I doubt that the cancellation of Who Do You Think You Are? is the end of genealogy television. This show, Henry Gates’ Faces of America and even History Dectectives show there is an interest in digging up history. Add that to the new opportunities for distributing programming and I thinks we could soon see even more family history programming.

Right now both Netflix and Amazon are building production components to promote independent programming. Yes, they are doing this to get around all the stupid restrictions the “old media” is forcing on them. It’s similar to what’s happening in the book world. Other enterprising souls have taken advantage of today’s online opportunities to build their own programming networks. One very good example is TWiT.TV. TWiT – This Week in Tech – is an online network of programs about consumer tech. Built out of the dust that was once the TechTV network, this is an amazing example of programming on a shoestring. There a number of shows, each producing weekly episodes. Programming can be viewed online, on your portable device (either via app or as a podcast) or on your tv using a Roku box (or a web-enabled tv). My tech hero, Leo Laporte, is one of the driving forces behind it.

Like Thomas MacEntee’s GeneaBloggers Radio, these programs are more personal and discuss people and topics closer to the viewers’ interests. It’s quite common to watch a video interview conducted using Skype or get tips – often very good tips – that were sent in from the audience. Because they are “netcasts” the live shows can include audience participation and, by using the same mobile technology most of us already carry around with us, they can even report from live events. With Pat, Thomas, Lisa, Megan and others, we already have several experienced broadcasters. It shouldn’t take that much for someone like to build an online network that provides a central home for family history programming. It would give a public venue to generate more interest in genealogy – and their products. It would inspire even more programming and help new broadcasters get started. And, it would give all of us even more opportunities to learn, share and spotlight the joys of genealogy.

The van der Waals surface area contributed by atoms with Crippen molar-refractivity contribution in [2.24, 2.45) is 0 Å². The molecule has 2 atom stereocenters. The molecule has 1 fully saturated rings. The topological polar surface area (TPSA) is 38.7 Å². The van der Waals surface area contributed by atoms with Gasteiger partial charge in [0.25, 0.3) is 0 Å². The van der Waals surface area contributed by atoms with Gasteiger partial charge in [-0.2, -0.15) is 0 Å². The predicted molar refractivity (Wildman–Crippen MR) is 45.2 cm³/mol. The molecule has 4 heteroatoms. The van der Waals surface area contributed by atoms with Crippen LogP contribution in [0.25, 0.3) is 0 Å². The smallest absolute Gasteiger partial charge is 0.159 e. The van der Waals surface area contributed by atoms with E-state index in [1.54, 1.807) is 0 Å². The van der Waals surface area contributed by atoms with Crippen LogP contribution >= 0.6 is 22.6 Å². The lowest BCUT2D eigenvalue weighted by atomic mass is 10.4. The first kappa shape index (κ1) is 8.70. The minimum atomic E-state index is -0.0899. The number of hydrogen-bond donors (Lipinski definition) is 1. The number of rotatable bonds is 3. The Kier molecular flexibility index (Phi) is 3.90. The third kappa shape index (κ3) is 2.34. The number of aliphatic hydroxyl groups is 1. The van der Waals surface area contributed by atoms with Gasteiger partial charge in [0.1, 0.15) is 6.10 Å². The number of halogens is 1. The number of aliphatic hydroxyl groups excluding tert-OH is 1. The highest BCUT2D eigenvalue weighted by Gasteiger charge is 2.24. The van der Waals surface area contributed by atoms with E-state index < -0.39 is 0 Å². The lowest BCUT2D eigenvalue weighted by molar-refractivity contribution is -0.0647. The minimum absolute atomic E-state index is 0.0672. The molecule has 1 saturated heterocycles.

I don’t know that will be the company that builds this new media empire, but I do think it will happen. I just hope it starts soon. Leo, got any ideas?

3 thoughts on “TWiG.TV?

  1. Great idea! Even if the big companies just transferred the content they’re already creating with their regular how-to webinars, there would be a lot of programming already, and this would be a much easier way to reach out to people (rather than waiting for them to come to Ancestry first and then discover that there is a webinar to help beginners get started).


  2. Linda in NE

    Leo’s always been my tech hero too. I always watched Screen Savers hosted by him and Patrick Norton. They gave such good information and the dynamics between everyone on the show were great. I felt a personal loss when James Kim died a few years back after being stranded in the snow. I really need to pay more attention to TwitTV to keep up with tech.


    1. Denise Barrett Olson

      I remember Screen Savers and always found it interesting. Leo’s just as much fun as he always was – which is one reason his programs have done so well.

      Yes, James’ death was such a sad thing.


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